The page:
How to tell if your amp is Class A???

Discussion in 'Amps/Cabs Tech Corner: Amplifier, Cab & Speakers' started by willhutch, Jul 16, 2006.


  1. willhutch

    willhutch Member

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    Here's an opportunity from the esteemed amp gurus who hang out here to enlighten some of us normal guys.

    How can you determine if your amp is class A? Using a multimeter, is is possible to determine an amp's class of operation? How do I do it?

    In order to head off certain responses, let me say I'm not caught up in the class A hype. My amp maker's marketing says my amp is class A (Savage Rohr 15 - dual EL84, cathode biased, push-pull). Whether it is true or not, I do not really care. However, it would be fun/interesting/informative if I could identify operating class myself.

    In asking this question, I'm trying to learn about amplifiers. This is not about exploding marketing hype or about being sure I buy a real class A amp!
     
  2. John Phillips

    John Phillips Member

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    If it's cathode-biased you can tell very easily. Meter the voltage across the cathode resistor (it should be around 10-12V or so in an EL84 amp). Measure it with the amp at idle, then keep watching the meter while you increase the volume up to the loudest clean sound the amp will make. If the voltage rises, even a little bit, the amp is not Class A.
     
  3. danieldroukas

    danieldroukas Member

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    If the manufacturer says it's class A then it's class A. Never question the manufacturer, ever.
     
  4. Riscchip

    Riscchip Member

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    I'm curious...if the amp maker says "(Savage Rohr 15 - dual EL84, cathode biased, push-pull)" doesn't the "push pull" part immediately rule out class A?
     
  5. danieldroukas

    danieldroukas Member

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    nope. class A can be SE or Push-pull... doesn't matter as long as the tenets of class A are still met.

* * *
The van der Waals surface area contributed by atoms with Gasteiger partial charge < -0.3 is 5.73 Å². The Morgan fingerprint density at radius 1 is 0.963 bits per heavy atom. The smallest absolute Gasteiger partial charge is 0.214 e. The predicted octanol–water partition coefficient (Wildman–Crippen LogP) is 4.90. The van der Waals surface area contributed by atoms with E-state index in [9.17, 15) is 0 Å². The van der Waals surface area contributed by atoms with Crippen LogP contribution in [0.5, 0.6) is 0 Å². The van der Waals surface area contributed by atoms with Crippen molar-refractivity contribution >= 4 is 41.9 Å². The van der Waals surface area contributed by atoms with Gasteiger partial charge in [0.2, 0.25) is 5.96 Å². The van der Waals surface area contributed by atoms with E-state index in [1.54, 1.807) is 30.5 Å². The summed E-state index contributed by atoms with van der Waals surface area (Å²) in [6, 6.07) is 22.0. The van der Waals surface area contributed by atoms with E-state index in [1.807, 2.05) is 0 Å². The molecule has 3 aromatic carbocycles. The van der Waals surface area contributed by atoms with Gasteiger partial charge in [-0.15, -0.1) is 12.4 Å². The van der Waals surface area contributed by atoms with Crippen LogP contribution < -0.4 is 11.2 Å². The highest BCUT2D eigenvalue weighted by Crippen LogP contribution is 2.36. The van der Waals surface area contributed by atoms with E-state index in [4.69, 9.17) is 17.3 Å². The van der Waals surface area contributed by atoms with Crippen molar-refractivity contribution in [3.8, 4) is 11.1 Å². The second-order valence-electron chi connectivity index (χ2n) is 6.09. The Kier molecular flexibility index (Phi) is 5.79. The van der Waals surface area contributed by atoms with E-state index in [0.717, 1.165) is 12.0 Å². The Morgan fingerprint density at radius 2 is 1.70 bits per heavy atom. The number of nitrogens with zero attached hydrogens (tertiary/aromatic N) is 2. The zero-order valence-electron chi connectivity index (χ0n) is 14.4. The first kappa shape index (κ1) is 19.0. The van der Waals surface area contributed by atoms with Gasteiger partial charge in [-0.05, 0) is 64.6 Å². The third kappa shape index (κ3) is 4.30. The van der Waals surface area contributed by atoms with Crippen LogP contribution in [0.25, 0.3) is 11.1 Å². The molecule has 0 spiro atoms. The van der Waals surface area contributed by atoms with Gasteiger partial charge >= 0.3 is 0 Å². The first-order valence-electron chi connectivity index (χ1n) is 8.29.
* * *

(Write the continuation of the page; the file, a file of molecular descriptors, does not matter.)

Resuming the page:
follow aiken's tech info for more: http://www.aikenamps.com/ClassA.htm
     
  6. VacuumVoodoo

    VacuumVoodoo Member

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    Shouldn't we be able to tell the difference between class A and AB by ear too :confused::D
     
  7. Wakarusa

    Wakarusa Member

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    If you keep tryin' to pick fights we're gonna send you to your room without supper.
     
  8. Swarty

    Swarty Member

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    Why would someone ever buy an amp that wasn't class A?
     
  9. Chrome Dinette

    Chrome Dinette Silver Supporting Member

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    Some amps have no class.

    [​IMG]
     
  10. clothwiring

    clothwiring Supporting Member

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    I feel that Class A amps fatigue the ear easier. I've never had a problem with any AB amp, but with my Matchless...it's hard on the ears.
     
  11. donnyjaguar

    donnyjaguar Member

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    I always consider true class A amplifriers to be single-ended. When it comes to musical instruments amplification the even-order distortion products of a single-ended amplifier are really what one should be striving for. If its push-pull of any description these even-order products are going to be less. So in short there is no substitute for single-ended.

    Triode amplifiers sound more clinical to my ears and I think this is really what you're gonna hear on a heavily biased push pull tetrode stage.

    An interesting use, well to me at least, of true class A single ended are the AM/MW car radios of yesteryear. These used a single output transistor (in TO-3 case) and I think the rationale here was to take the limited frequency response of AM broadcast (typ 5kHz) and create some even overtones that made it sound more "musical".